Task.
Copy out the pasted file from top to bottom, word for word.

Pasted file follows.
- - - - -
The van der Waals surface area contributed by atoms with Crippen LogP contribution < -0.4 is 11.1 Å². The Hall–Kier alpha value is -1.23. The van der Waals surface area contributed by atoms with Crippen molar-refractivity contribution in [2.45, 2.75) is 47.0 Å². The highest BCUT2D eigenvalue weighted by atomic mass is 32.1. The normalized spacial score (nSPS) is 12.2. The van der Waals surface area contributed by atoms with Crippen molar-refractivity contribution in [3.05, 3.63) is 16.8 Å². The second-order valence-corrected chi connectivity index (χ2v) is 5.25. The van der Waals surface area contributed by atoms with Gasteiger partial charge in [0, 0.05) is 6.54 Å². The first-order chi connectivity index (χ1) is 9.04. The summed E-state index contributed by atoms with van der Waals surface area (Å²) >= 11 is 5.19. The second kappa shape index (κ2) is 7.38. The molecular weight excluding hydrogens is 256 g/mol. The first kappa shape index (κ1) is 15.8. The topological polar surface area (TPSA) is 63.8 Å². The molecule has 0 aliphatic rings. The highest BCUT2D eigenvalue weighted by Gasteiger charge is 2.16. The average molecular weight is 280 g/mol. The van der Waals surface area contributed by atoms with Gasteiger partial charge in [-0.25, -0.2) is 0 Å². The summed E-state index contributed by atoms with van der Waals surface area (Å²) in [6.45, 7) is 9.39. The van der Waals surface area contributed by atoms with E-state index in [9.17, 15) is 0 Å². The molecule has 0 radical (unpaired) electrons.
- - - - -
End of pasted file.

The van der Waals surface area contributed by atoms with Crippen LogP contribution < -0.4 is 11.1 Å². The Hall–Kier alpha value is -1.23. The van der Waals surface area contributed by atoms with Crippen molar-refractivity contribution in [2.45, 2.75) is 47.0 Å². The highest BCUT2D eigenvalue weighted by atomic mass is 32.1. The normalized spacial score (nSPS) is 12.2. The van der Waals surface area contributed by atoms with Crippen molar-refractivity contribution in [3.05, 3.63) is 16.8 Å². The second-order valence-corrected chi connectivity index (χ2v) is 5.25. The van der Waals surface area contributed by atoms with Gasteiger partial charge in [0, 0.05) is 6.54 Å². The first-order chi connectivity index (χ1) is 9.04. The summed E-state index contributed by atoms with van der Waals surface area (Å²) >= 11 is 5.19. The second kappa shape index (κ2) is 7.38. The molecular weight excluding hydrogens is 256 g/mol. The first kappa shape index (κ1) is 15.8. The topological polar surface area (TPSA) is 63.8 Å². The molecule has 0 aliphatic rings. The highest BCUT2D eigenvalue weighted by Gasteiger charge is 2.16. The average molecular weight is 280 g/mol. The van der Waals surface area contributed by atoms with Gasteiger partial charge in [-0.25, -0.2) is 0 Å². The summed E-state index contributed by atoms with van der Waals surface area (Å²) in [6.45, 7) is 9.39. The van der Waals surface area contributed by atoms with E-state index in [9.17, 15) is 0 Å². The molecule has 0 radical (unpaired) electrons.